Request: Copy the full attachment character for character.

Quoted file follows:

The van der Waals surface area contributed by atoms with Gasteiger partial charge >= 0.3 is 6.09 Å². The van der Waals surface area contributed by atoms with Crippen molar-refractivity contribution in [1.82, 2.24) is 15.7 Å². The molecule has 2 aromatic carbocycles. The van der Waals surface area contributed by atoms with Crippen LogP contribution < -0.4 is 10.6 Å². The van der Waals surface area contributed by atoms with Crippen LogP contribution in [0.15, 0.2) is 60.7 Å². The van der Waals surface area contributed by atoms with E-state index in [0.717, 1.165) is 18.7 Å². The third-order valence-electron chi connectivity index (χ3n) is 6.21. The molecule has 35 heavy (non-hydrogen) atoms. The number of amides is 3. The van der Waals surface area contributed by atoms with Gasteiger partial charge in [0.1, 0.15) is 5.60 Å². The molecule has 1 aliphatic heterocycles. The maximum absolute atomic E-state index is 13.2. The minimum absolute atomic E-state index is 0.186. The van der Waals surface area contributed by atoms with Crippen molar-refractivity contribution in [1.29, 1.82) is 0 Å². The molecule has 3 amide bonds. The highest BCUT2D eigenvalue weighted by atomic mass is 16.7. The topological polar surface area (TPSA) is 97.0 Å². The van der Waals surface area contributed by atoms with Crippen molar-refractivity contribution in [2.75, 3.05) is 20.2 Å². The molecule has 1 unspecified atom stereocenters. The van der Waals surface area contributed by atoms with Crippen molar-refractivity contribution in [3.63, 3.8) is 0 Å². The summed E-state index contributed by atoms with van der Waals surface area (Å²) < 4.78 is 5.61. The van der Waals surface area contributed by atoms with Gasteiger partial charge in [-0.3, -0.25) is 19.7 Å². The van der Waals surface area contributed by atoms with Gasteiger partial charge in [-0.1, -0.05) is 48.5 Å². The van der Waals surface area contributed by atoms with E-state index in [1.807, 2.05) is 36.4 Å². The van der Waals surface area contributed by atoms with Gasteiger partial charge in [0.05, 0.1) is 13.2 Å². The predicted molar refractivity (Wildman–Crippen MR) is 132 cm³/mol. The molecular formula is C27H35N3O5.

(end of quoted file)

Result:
The van der Waals surface area contributed by atoms with Gasteiger partial charge >= 0.3 is 6.09 Å². The van der Waals surface area contributed by atoms with Crippen molar-refractivity contribution in [1.82, 2.24) is 15.7 Å². The molecule has 2 aromatic carbocycles. The van der Waals surface area contributed by atoms with Crippen LogP contribution < -0.4 is 10.6 Å². The van der Waals surface area contributed by atoms with Crippen LogP contribution in [0.15, 0.2) is 60.7 Å². The van der Waals surface area contributed by atoms with E-state index in [0.717, 1.165) is 18.7 Å². The third-order valence-electron chi connectivity index (χ3n) is 6.21. The molecule has 35 heavy (non-hydrogen) atoms. The number of amides is 3. The van der Waals surface area contributed by atoms with Gasteiger partial charge in [0.1, 0.15) is 5.60 Å². The molecule has 1 aliphatic heterocycles. The maximum absolute atomic E-state index is 13.2. The minimum absolute atomic E-state index is 0.186. The van der Waals surface area contributed by atoms with Crippen molar-refractivity contribution in [1.29, 1.82) is 0 Å². The molecule has 3 amide bonds. The highest BCUT2D eigenvalue weighted by atomic mass is 16.7. The topological polar surface area (TPSA) is 97.0 Å². The van der Waals surface area contributed by atoms with Crippen molar-refractivity contribution in [2.75, 3.05) is 20.2 Å². The molecule has 1 unspecified atom stereocenters. The van der Waals surface area contributed by atoms with Crippen molar-refractivity contribution in [3.63, 3.8) is 0 Å². The summed E-state index contributed by atoms with van der Waals surface area (Å²) < 4.78 is 5.61. The van der Waals surface area contributed by atoms with Gasteiger partial charge in [-0.3, -0.25) is 19.7 Å². The van der Waals surface area contributed by atoms with Gasteiger partial charge in [-0.1, -0.05) is 48.5 Å². The van der Waals surface area contributed by atoms with E-state index in [1.807, 2.05) is 36.4 Å². The van der Waals surface area contributed by atoms with Gasteiger partial charge in [0.05, 0.1) is 13.2 Å². The predicted molar refractivity (Wildman–Crippen MR) is 132 cm³/mol. The molecular formula is C27H35N3O5.